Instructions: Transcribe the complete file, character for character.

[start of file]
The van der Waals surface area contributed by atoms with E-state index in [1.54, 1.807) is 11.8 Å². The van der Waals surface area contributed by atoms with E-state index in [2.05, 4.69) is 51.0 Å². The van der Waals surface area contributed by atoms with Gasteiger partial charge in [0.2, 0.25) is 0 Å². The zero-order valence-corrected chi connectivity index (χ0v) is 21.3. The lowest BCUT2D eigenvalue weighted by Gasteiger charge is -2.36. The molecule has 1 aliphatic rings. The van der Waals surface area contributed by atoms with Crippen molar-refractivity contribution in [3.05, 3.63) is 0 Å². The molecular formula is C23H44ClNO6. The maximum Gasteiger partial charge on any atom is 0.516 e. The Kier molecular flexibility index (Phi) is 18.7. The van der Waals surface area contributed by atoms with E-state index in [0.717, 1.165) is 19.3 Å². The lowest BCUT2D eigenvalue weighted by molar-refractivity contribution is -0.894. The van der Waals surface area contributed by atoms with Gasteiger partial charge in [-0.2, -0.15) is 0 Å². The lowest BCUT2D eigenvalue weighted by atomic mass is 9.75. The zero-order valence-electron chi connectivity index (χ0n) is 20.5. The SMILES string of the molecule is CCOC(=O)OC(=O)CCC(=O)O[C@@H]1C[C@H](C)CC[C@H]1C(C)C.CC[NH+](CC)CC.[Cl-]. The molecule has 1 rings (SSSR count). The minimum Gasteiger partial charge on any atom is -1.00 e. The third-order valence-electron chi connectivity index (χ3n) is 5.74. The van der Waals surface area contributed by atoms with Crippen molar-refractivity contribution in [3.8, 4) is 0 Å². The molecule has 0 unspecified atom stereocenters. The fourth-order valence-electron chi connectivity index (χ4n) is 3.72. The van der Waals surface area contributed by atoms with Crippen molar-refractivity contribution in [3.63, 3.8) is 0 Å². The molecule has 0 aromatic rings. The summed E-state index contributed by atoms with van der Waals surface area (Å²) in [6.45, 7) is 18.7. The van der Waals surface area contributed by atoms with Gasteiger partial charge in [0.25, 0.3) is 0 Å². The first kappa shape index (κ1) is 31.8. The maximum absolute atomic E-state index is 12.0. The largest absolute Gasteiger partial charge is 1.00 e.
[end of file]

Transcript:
The van der Waals surface area contributed by atoms with E-state index in [1.54, 1.807) is 11.8 Å². The van der Waals surface area contributed by atoms with E-state index in [2.05, 4.69) is 51.0 Å². The van der Waals surface area contributed by atoms with Gasteiger partial charge in [0.2, 0.25) is 0 Å². The zero-order valence-corrected chi connectivity index (χ0v) is 21.3. The lowest BCUT2D eigenvalue weighted by Gasteiger charge is -2.36. The molecule has 1 aliphatic rings. The van der Waals surface area contributed by atoms with Crippen molar-refractivity contribution in [3.05, 3.63) is 0 Å². The molecular formula is C23H44ClNO6. The maximum Gasteiger partial charge on any atom is 0.516 e. The Kier molecular flexibility index (Phi) is 18.7. The van der Waals surface area contributed by atoms with E-state index in [0.717, 1.165) is 19.3 Å². The lowest BCUT2D eigenvalue weighted by molar-refractivity contribution is -0.894. The van der Waals surface area contributed by atoms with Gasteiger partial charge in [-0.2, -0.15) is 0 Å². The lowest BCUT2D eigenvalue weighted by atomic mass is 9.75. The zero-order valence-electron chi connectivity index (χ0n) is 20.5. The SMILES string of the molecule is CCOC(=O)OC(=O)CCC(=O)O[C@@H]1C[C@H](C)CC[C@H]1C(C)C.CC[NH+](CC)CC.[Cl-]. The molecule has 1 rings (SSSR count). The minimum Gasteiger partial charge on any atom is -1.00 e. The third-order valence-electron chi connectivity index (χ3n) is 5.74. The van der Waals surface area contributed by atoms with Crippen molar-refractivity contribution in [3.8, 4) is 0 Å². The molecule has 0 unspecified atom stereocenters. The fourth-order valence-electron chi connectivity index (χ4n) is 3.72. The van der Waals surface area contributed by atoms with Crippen molar-refractivity contribution in [3.63, 3.8) is 0 Å². The molecule has 0 aromatic rings. The summed E-state index contributed by atoms with van der Waals surface area (Å²) in [6.45, 7) is 18.7. The van der Waals surface area contributed by atoms with Gasteiger partial charge in [0.25, 0.3) is 0 Å². The first kappa shape index (κ1) is 31.8. The maximum absolute atomic E-state index is 12.0. The largest absolute Gasteiger partial charge is 1.00 e.